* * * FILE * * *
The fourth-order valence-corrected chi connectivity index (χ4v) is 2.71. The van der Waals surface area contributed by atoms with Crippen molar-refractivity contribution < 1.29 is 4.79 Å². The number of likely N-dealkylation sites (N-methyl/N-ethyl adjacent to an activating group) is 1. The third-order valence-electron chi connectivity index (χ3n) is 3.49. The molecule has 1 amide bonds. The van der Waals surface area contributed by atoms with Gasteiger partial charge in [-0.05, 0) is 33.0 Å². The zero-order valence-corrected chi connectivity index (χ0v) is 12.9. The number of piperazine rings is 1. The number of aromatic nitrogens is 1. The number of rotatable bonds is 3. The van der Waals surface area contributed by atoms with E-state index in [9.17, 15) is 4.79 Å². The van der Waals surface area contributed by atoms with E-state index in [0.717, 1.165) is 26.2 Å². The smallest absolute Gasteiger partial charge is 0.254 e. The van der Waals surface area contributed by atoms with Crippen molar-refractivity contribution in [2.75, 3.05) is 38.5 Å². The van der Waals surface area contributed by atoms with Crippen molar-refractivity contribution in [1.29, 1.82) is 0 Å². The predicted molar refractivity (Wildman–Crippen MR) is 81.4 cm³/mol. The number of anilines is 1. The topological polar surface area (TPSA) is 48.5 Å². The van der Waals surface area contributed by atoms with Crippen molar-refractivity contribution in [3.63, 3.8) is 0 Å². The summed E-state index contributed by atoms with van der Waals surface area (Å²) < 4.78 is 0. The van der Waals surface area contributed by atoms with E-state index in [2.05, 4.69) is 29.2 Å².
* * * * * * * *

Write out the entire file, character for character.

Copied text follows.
The fourth-order valence-corrected chi connectivity index (χ4v) is 2.71. The van der Waals surface area contributed by atoms with Crippen molar-refractivity contribution < 1.29 is 4.79 Å². The number of likely N-dealkylation sites (N-methyl/N-ethyl adjacent to an activating group) is 1. The third-order valence-electron chi connectivity index (χ3n) is 3.49. The molecule has 1 amide bonds. The van der Waals surface area contributed by atoms with Gasteiger partial charge in [-0.05, 0) is 33.0 Å². The zero-order valence-corrected chi connectivity index (χ0v) is 12.9. The number of piperazine rings is 1. The number of aromatic nitrogens is 1. The number of rotatable bonds is 3. The van der Waals surface area contributed by atoms with E-state index in [9.17, 15) is 4.79 Å². The van der Waals surface area contributed by atoms with E-state index in [0.717, 1.165) is 26.2 Å². The smallest absolute Gasteiger partial charge is 0.254 e. The van der Waals surface area contributed by atoms with Crippen molar-refractivity contribution in [2.75, 3.05) is 38.5 Å². The van der Waals surface area contributed by atoms with Crippen molar-refractivity contribution in [1.29, 1.82) is 0 Å². The predicted molar refractivity (Wildman–Crippen MR) is 81.4 cm³/mol. The number of anilines is 1. The topological polar surface area (TPSA) is 48.5 Å². The van der Waals surface area contributed by atoms with Crippen molar-refractivity contribution in [3.63, 3.8) is 0 Å². The summed E-state index contributed by atoms with van der Waals surface area (Å²) < 4.78 is 0. The van der Waals surface area contributed by atoms with E-state index in [2.05, 4.69) is 29.2 Å².